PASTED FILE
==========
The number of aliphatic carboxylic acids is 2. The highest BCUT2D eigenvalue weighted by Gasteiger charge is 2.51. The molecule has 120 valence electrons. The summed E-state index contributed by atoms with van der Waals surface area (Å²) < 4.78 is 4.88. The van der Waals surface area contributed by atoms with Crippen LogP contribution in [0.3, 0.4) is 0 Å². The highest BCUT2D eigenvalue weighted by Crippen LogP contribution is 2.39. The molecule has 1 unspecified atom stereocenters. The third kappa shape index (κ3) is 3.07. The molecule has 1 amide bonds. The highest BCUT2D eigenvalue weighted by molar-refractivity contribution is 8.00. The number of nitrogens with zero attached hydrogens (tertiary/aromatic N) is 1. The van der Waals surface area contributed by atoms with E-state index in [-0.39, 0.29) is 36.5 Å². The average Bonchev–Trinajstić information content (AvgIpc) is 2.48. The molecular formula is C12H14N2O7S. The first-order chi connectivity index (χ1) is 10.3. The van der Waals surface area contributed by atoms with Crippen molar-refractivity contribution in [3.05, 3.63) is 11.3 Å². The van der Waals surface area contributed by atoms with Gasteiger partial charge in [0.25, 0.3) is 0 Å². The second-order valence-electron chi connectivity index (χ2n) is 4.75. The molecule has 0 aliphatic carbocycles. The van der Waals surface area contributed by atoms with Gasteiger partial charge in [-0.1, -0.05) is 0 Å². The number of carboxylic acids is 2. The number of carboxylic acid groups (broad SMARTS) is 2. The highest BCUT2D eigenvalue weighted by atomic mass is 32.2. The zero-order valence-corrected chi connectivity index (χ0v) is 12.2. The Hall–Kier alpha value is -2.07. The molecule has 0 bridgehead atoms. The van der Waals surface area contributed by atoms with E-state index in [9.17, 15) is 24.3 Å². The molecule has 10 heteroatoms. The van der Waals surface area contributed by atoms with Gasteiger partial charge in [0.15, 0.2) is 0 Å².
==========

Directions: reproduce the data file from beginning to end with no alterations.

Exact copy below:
The number of aliphatic carboxylic acids is 2. The highest BCUT2D eigenvalue weighted by Gasteiger charge is 2.51. The molecule has 120 valence electrons. The summed E-state index contributed by atoms with van der Waals surface area (Å²) < 4.78 is 4.88. The van der Waals surface area contributed by atoms with Crippen LogP contribution in [0.3, 0.4) is 0 Å². The highest BCUT2D eigenvalue weighted by Crippen LogP contribution is 2.39. The molecule has 1 unspecified atom stereocenters. The third kappa shape index (κ3) is 3.07. The molecule has 1 amide bonds. The highest BCUT2D eigenvalue weighted by molar-refractivity contribution is 8.00. The number of nitrogens with zero attached hydrogens (tertiary/aromatic N) is 1. The van der Waals surface area contributed by atoms with E-state index in [-0.39, 0.29) is 36.5 Å². The average Bonchev–Trinajstić information content (AvgIpc) is 2.48. The molecular formula is C12H14N2O7S. The first-order chi connectivity index (χ1) is 10.3. The van der Waals surface area contributed by atoms with Crippen molar-refractivity contribution in [3.05, 3.63) is 11.3 Å². The van der Waals surface area contributed by atoms with Gasteiger partial charge in [0.25, 0.3) is 0 Å². The second-order valence-electron chi connectivity index (χ2n) is 4.75. The molecule has 0 aliphatic carbocycles. The van der Waals surface area contributed by atoms with Gasteiger partial charge in [-0.1, -0.05) is 0 Å². The number of carboxylic acids is 2. The number of carboxylic acid groups (broad SMARTS) is 2. The highest BCUT2D eigenvalue weighted by atomic mass is 32.2. The zero-order valence-corrected chi connectivity index (χ0v) is 12.2. The Hall–Kier alpha value is -2.07. The molecule has 0 bridgehead atoms. The van der Waals surface area contributed by atoms with E-state index in [9.17, 15) is 24.3 Å². The molecule has 10 heteroatoms. The van der Waals surface area contributed by atoms with Gasteiger partial charge in [0.15, 0.2) is 0 Å².